Technology Alters Reality for Kids with Disabilities

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Share on email – Official website of the Israel Ministry of Foreign Affairs – Jun 26, 2013
By Avigayil Kadesh

Israel’s ALEH is a world pioneer in using virtual reality as a form of therapy for children with muscular and cognitive disabilities.
Kids who have intellectual disabilities along with physical limitations such as cerebral palsy ordinarily cannot experience simple childhood pleasures like picking flowers and popping bubbles.
But thanks to therapeutic virtual reality (VR) pioneered at ALEH — Israel’s largest network of facilities for children with severe cognitive and physical disabilities — they can reap the physical and emotional benefits of interacting with a simulated environment where handicaps are irrelevant, unlike in actual settings when the children are taken on field trips.
“Virtual reality is a technology that provides environments our students unfortunately cannot take part in on a regular basis because of accessibility or safety issues — for example, snow, stars, the beach, a balloon launch, or anything else you can think of,” says Yael Press, the occupational therapist (OT) who tailored advanced Israeli VR technology for patients at ALEH’s Moriah facility in Gedera.
“Research shows that virtual reality is more successful than standard approaches in motor and cognitive treatments because the simulated activities are perceived by the brain as real,” she says.
“This is a very hot topic in areas such as stroke rehabilitation, and now we are pioneering it with people who have intellectual and developmental disabilities. This was something that was invented for entertainment, and we adapted it to our population as a therapeutic tool.”
Unique to Israel
Using a system developed in Israel for the 2004 Olympics in Greece, lifelike images are screened onto the floor or the wall.
“For the cognitively disabled population, the use of VR through this system is innovative, challenging and relatively little researched,” says Press, who piloted her approach with 20 Moriah residents with medium to severe intellectual and developmental disabilities, ranging in age from seven to 30.
The colorful graphics and rich sound make the environments enveloping and interactive for residents lying on a white mat or sitting at a wheelchair outfitted with a white tabletop.
 “Often I like to integrate real items to be used when working with the system – for example, shells for an ocean scene. The items are strewn on the ground and the user is asked to gather or sort them. This adds an additional dimension to the activity.”
Since introducing her innovation at Moriah less than two years ago, Press has hosted therapists from other Israeli institutions to train them in the technique, but it remains unique to Israel as far as she knows.
Press also is an OT consultant to the health services department of the Israel Social Affairs and Social Services Ministry’s division for developmental and intellectual disabilities.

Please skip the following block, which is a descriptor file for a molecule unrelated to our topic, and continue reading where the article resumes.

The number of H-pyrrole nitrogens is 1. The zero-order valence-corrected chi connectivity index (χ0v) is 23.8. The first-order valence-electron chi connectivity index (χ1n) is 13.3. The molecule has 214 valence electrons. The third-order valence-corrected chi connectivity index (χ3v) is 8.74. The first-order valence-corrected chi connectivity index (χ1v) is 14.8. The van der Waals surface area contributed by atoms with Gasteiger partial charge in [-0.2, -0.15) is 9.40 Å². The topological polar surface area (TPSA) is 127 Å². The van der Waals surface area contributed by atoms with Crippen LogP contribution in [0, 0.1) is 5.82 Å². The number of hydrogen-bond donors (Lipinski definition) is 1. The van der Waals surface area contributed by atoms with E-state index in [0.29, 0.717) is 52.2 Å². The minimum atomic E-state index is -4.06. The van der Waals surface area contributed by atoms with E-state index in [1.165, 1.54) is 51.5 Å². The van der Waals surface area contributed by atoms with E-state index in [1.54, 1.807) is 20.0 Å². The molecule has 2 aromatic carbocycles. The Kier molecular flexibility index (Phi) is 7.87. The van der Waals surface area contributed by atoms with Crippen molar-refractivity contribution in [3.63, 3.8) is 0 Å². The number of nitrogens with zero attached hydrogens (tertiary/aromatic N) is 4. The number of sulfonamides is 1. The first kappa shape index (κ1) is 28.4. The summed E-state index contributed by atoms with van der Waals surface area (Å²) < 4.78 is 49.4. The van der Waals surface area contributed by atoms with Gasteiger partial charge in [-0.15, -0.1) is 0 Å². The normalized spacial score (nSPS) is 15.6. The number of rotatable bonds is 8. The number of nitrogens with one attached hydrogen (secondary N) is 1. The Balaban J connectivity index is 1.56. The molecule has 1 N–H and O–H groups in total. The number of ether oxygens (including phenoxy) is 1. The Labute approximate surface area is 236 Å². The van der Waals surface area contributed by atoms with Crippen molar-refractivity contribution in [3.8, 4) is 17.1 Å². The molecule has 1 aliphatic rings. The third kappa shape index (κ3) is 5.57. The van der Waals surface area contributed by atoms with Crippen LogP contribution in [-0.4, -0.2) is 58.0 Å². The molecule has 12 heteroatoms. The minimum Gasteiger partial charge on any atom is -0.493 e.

“Moriah is very advanced in technology,” Press continues. “We do the virtual reality treatments in a special room where the whole floor becomes a virtual environment. The company that makes the machinery taught our staff how to use it, but we built the therapeutic protocols ourselves because this technology was not developed for people with special needs. It is mostly used in interactive exhibitions and advertising.”
The best technology for each treatment plan 
Moriah, one of ALEH’s four residential centers, cares for 100 people from age six to 30. The southern Israeli campus includes a new special-education school and a separate program for young adults.
Press says the center is unusually advanced in its embrace of new tech toys, such as Sony PlayStation 2 EyeToy and the iPad tablet computer, for therapeutic purposes.
“The advantage of iPad is that it’s very available,” says Press. “We can use it with people in wheelchairs because it’s small and portable so we can put it on their wheelchair table. The children like it very much and it is very intuitive — you don’t need to explain how to use it.”
The iPad’s touch screen and built-in camera lets students easily take pictures of their surroundings and activities to share with families at home. Various communication apps enable people who cannot speak to show therapists, friends and staff what they want, and other apps assist with tuning fine motor skills such as handwriting.
The results can be significant. One little girl, Einat, had difficulty understanding colors and shapes until an iPad app helped her copy a picture of a house – down to the roof tiles and windows. Her OT used the iPad to e-mail the picture to Einat’s family, who live in northern Israel and don’t get to see her regularly. Einat’s father used the iPad’s Skype app to tell his daughter how proud he was of her accomplishment.
Einat has continued communicating with her parents on a regular basis, sending them photos and video messages in real-time.
“We also have the traditional technology of adaptive computers, which have a touch screen with switches and an adaptive mouse,” says Press.
Press stresses that technology is always tailored to each patient’s particular abilities, disabilities, needs and interests. And it’s available on “off” hours, too, so the residents can use the technology to help fill their time with fun activities


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